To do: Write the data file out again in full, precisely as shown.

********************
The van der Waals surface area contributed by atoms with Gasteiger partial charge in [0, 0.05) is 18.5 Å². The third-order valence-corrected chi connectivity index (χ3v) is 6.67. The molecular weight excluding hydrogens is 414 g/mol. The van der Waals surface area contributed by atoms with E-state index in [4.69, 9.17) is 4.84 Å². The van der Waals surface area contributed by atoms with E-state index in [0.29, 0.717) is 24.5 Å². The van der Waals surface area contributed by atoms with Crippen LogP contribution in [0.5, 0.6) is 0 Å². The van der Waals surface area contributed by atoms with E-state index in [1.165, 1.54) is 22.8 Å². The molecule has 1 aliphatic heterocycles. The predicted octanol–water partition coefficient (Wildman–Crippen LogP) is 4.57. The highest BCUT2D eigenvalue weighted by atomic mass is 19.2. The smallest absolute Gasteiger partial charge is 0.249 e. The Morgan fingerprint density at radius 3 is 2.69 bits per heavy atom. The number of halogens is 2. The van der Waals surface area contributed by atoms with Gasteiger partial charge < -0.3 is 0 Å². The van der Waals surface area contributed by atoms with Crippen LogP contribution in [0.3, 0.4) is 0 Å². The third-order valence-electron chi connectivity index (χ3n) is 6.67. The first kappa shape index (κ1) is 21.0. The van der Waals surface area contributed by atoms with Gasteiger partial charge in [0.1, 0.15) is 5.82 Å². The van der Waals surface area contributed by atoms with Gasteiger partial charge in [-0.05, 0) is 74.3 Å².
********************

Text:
The van der Waals surface area contributed by atoms with Gasteiger partial charge in [0, 0.05) is 18.5 Å². The third-order valence-corrected chi connectivity index (χ3v) is 6.67. The molecular weight excluding hydrogens is 414 g/mol. The van der Waals surface area contributed by atoms with E-state index in [4.69, 9.17) is 4.84 Å². The van der Waals surface area contributed by atoms with E-state index in [0.29, 0.717) is 24.5 Å². The van der Waals surface area contributed by atoms with Crippen LogP contribution in [0.5, 0.6) is 0 Å². The van der Waals surface area contributed by atoms with E-state index in [1.165, 1.54) is 22.8 Å². The molecule has 1 aliphatic heterocycles. The predicted octanol–water partition coefficient (Wildman–Crippen LogP) is 4.57. The highest BCUT2D eigenvalue weighted by atomic mass is 19.2. The smallest absolute Gasteiger partial charge is 0.249 e. The Morgan fingerprint density at radius 3 is 2.69 bits per heavy atom. The number of halogens is 2. The van der Waals surface area contributed by atoms with Gasteiger partial charge < -0.3 is 0 Å². The van der Waals surface area contributed by atoms with Crippen LogP contribution in [0.3, 0.4) is 0 Å². The third-order valence-electron chi connectivity index (χ3n) is 6.67. The first kappa shape index (κ1) is 21.0. The van der Waals surface area contributed by atoms with Gasteiger partial charge in [0.1, 0.15) is 5.82 Å². The van der Waals surface area contributed by atoms with Gasteiger partial charge in [-0.05, 0) is 74.3 Å².